Tyr Chen, a 29-year-old resident of Beijing, is doing what many of his friends won't: He's establishing a startup.
Chen, a former software engineer at Juniper Networks, now no longer has a stable income. Instead, his wife helps pay off the 8,000 yuan ($1,227) monthly cost to cover their mortgage.
"Sometimes I feel a little bitter about it," said Chen, who is working on building a travel planning website. "I'm very, very excited. But I'm also nervous."
By trying to establish his own startup, Chen is committing what is akin to a cultural taboo in China. In a society where stability is often times more valued, getting involved in a startup is a career move often shied away from. But with the growth of China's Internet market, industry experts have said they are seeing more young professionals willing to take risks, which has helped lead to a new wave of IT companies in Beijing.
China has the world's largest Internet population, at 457 million, according to the China Internet Network Information Center. This has made the country a major IT market, with Beijing seen as China's version of Silicon Valley. Already, many of the top Internet companies have offices in the city, including overseas players like Microsoft and Google, along with domestic giants such as Baidu and Lenovo.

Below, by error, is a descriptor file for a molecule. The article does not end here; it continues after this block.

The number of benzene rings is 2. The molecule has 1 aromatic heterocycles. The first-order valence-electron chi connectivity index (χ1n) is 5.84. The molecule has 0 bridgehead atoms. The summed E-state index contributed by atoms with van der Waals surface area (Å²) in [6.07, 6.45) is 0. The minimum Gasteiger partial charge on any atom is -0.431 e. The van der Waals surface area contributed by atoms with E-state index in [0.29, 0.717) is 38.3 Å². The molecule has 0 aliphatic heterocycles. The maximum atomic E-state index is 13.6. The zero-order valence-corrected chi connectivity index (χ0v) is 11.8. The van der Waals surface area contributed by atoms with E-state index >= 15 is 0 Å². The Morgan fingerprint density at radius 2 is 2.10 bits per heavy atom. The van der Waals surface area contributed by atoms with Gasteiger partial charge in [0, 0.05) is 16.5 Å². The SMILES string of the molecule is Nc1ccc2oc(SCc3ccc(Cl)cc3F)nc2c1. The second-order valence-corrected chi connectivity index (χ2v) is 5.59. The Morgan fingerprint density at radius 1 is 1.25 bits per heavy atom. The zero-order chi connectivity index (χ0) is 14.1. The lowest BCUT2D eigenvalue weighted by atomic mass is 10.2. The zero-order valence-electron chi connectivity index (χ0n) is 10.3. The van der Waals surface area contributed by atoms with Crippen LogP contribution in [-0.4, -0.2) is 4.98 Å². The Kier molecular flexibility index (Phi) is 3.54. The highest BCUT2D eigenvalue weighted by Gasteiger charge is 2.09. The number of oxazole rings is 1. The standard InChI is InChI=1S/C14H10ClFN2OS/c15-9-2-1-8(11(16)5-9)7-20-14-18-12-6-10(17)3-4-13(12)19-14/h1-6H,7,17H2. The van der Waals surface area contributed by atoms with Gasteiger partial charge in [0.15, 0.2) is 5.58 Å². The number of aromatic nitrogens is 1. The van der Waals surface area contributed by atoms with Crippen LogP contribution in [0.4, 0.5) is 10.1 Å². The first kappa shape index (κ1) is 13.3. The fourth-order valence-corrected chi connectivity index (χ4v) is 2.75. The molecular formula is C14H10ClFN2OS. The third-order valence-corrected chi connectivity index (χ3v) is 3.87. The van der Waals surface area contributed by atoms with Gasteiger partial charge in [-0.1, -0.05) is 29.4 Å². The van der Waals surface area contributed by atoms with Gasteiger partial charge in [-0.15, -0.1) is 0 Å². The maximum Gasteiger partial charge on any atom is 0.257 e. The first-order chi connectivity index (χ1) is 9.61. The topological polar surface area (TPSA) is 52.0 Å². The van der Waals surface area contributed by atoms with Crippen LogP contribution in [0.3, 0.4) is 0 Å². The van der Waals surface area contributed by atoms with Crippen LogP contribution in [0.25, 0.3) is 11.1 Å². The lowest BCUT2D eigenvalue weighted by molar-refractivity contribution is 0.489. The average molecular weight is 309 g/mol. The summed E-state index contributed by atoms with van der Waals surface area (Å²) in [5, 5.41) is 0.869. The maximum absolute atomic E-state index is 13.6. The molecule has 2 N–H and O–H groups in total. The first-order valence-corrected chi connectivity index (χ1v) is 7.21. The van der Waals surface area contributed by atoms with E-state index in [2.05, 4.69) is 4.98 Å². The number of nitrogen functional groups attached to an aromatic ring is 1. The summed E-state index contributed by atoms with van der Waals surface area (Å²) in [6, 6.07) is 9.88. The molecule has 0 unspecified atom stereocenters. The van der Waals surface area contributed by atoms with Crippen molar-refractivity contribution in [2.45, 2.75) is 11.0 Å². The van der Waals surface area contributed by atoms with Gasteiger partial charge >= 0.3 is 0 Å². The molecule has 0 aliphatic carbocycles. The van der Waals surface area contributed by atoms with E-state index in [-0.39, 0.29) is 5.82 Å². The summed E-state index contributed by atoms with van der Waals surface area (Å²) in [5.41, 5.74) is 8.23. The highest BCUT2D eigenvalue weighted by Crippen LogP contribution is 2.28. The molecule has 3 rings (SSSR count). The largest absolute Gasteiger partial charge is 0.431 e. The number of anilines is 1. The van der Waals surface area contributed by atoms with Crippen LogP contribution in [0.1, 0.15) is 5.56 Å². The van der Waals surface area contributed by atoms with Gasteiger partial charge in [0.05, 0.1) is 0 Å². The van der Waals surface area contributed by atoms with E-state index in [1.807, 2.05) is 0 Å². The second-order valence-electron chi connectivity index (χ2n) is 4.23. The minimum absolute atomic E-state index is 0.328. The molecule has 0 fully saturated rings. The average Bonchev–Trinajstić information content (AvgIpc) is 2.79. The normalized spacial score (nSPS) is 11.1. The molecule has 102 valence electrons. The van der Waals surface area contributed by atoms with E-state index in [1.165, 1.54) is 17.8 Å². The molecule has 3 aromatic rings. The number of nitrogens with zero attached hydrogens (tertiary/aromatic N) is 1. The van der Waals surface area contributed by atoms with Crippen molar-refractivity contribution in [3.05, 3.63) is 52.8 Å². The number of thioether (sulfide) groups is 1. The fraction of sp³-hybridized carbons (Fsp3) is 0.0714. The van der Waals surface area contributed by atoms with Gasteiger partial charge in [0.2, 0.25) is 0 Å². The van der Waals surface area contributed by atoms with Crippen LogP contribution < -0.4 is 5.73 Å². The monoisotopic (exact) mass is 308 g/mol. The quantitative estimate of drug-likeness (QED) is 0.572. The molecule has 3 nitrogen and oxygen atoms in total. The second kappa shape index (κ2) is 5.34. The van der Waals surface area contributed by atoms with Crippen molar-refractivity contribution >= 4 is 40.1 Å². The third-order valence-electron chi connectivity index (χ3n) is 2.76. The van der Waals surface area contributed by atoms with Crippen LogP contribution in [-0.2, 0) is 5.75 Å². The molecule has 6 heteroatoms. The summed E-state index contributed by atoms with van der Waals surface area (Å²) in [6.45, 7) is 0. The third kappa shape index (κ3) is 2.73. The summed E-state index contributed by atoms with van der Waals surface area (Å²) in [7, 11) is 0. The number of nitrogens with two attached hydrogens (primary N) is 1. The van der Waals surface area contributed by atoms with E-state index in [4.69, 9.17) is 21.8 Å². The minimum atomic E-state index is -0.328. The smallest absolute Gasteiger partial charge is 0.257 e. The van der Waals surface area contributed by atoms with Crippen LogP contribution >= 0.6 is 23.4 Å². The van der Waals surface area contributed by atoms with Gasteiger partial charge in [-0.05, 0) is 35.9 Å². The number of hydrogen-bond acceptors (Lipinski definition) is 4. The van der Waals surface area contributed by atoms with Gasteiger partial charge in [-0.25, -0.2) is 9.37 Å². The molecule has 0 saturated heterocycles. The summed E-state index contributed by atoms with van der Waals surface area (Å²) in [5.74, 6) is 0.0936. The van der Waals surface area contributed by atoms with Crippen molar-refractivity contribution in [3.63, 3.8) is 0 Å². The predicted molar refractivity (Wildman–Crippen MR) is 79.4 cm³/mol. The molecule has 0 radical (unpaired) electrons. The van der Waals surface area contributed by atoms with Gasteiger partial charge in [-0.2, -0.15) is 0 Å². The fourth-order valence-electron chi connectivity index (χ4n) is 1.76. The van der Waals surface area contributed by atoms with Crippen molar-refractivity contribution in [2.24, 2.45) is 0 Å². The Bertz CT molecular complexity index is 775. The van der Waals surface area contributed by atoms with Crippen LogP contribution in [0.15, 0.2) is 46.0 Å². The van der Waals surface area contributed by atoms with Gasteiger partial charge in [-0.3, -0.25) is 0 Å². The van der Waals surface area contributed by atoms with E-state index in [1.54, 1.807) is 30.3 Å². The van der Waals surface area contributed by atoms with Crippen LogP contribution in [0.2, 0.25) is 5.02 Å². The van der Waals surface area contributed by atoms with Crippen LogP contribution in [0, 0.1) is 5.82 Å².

Now Beijing is seeing a "huge increase" in startups, said Kai-Fu Lee, a former executive with Microsoft and Google. Lee currently heads a business incubator in Beijing, called Innovation Works. Last September, the incubator was funding a dozen startups. But now Lee reports Innovation Works is backing 28 companies.
Driving this growth is the success of Chinese tech firms filing for initial public offerings on the U.S. stock exchanges. At the same time, an increasing number of employees at larger IT companies have reached a mid-point in their career, where they want to move on to something new.
"A lot of these people have done well and are ready to come out. They are serious entrepreneurs and are ready for the next environment," Lee said. "There is also a lot of money from the VCs (venture capitalists). This has made it a good environment to produce good startups."
These factors contrast with some of the current Chinese attitudes about startups, which are related to the tendency for parents to push their children to take stable, well-paying jobs.
"Joining a startup is not a safe thing to do," said Steven Chiu, a cofounder of Zhaopin.com, a major job recruitment site in China. "If they had the choice between joining Oracle or a startup, most people would go to Oracle."
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